Adelaide will have a its own permanent period instrument orchestra if Adelaide Baroque has its way. Other cities boast such orchestras and have been wowing audiences for many years with Baroque masterworks played according to historically informed practice and using instruments of 18th-century specification. Sydney’s Australian Brandenburg Orchestra has been doing this since 1990, and a fleet of others have followed including the Australian Romantic and Classical Orchestra and Bach Akademie Australia.
So why don’t we have one here in the city that was right at the forefront of the early music movement back in the 1970s? This is a question that has vexed enthusiasts for years, but at last their prayers are being answered in the shape of the Adelaide Baroque Orchestra. The creation of Lynton Rivers and his colleagues at Adelaide Baroque, this new enterprise has so far given five concerts since its debut last year.
Their plan is to present an annual orchestral concert series that surveys both familiar and lesser known music from the Baroque period, to participate in regular period performances of Messiah and St Matthew Passion, and even collaborate in Baroque opera productions – as Orchestra of the Antipodes does with Pinchgut Opera in Sydney and Melbourne.
So, a substantial chunk of repertoire would be served by their presence. The vitality of 18th-century music being played on gut strings, valveless horns and theorboes gives it a whole new excitement, and this was fully evident in Adelaide Baroque Orchestra’s sparkling first showing (Vivaldi’s Four Seasons with guest violinist Davide Monti in May 2018 at Elder Hall).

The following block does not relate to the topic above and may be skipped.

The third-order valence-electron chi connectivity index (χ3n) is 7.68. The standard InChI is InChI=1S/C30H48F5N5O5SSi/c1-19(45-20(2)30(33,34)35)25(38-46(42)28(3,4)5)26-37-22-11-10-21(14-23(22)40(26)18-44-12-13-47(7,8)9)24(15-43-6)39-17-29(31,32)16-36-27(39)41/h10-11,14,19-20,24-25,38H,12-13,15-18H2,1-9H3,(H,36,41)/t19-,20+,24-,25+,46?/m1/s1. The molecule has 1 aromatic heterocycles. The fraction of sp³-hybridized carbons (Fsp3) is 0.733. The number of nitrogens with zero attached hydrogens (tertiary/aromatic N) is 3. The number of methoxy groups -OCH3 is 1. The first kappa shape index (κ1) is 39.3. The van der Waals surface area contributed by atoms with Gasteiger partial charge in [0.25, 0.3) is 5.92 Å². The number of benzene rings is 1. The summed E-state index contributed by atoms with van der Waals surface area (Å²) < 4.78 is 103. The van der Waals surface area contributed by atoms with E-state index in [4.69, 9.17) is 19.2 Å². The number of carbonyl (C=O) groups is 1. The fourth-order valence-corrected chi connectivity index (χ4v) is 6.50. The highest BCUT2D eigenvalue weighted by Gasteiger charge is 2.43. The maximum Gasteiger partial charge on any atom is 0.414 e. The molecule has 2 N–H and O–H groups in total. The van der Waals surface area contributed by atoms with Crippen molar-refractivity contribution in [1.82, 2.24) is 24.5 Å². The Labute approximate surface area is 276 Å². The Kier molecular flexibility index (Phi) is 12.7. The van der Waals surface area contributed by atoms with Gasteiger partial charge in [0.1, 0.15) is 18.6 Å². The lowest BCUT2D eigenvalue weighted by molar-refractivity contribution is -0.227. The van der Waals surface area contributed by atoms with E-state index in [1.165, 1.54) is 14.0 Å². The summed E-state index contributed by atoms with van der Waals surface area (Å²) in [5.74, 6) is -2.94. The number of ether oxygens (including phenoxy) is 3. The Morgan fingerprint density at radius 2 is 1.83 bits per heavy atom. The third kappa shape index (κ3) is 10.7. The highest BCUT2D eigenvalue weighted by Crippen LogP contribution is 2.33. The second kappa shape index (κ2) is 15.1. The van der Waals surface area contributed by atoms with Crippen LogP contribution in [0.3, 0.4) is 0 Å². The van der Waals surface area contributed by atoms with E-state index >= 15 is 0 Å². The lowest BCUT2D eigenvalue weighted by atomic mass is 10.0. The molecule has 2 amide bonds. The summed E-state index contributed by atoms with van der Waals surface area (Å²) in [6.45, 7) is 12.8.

Four other recent concerts, including one at this year’s French Festival, have seen the orchestra led by violinists Ben Dollman, Simone Slattery and Melbourne-based Rachael Beesley who co-directs the Australian Romantic and Classical Orchestra. Their repertoire on these occasions has included Lully, Rameau, Telemann and Handel.
The new orchestra’s players number around 16 to 20, and fortuitously most happen to live in South Australia. Flying in musicians from interstate is expensive.
“Our main motivation is this confluence of very skilled musicians in Adelaide, and freelance musicians who live here as well,” Rivers says. “There is enough of a core of musicians to make it happen.” Key members he mentions are violinists Slattery and Dollman, violone player Rob Nairn and violist Heidi von Bernewitz, but he says a dozen more players have the training and enthusiasm to have also stepped on board.
“We have some incredible musicians in Adelaide who have studied early music and historical performance, and this goes back to when Adelaide Baroque started,” Nairn says. “We had some of the very highest Baroque musicians here in Australia when the group began 40 years ago.” He is another driver behind the project and member of Adelaide Baroque. For 14 years he taught historical performance at New York’s Juilliard School of Music before returning to Adelaide.
It is extraordinary to think how attitudes towards early music have changed over the years. When Adelaide Baroque started in 1977, Rivers had just finished studying recorder under Marion Verbruggen in Amsterdam and Hans Maria Kneihs in Vienna. Around the same time another key member of the group, harpsichordist Anne Whelan, was studying at Switzerland’s Schola Cantorum Basiliensis and with Ton Koopman in Amsterdam.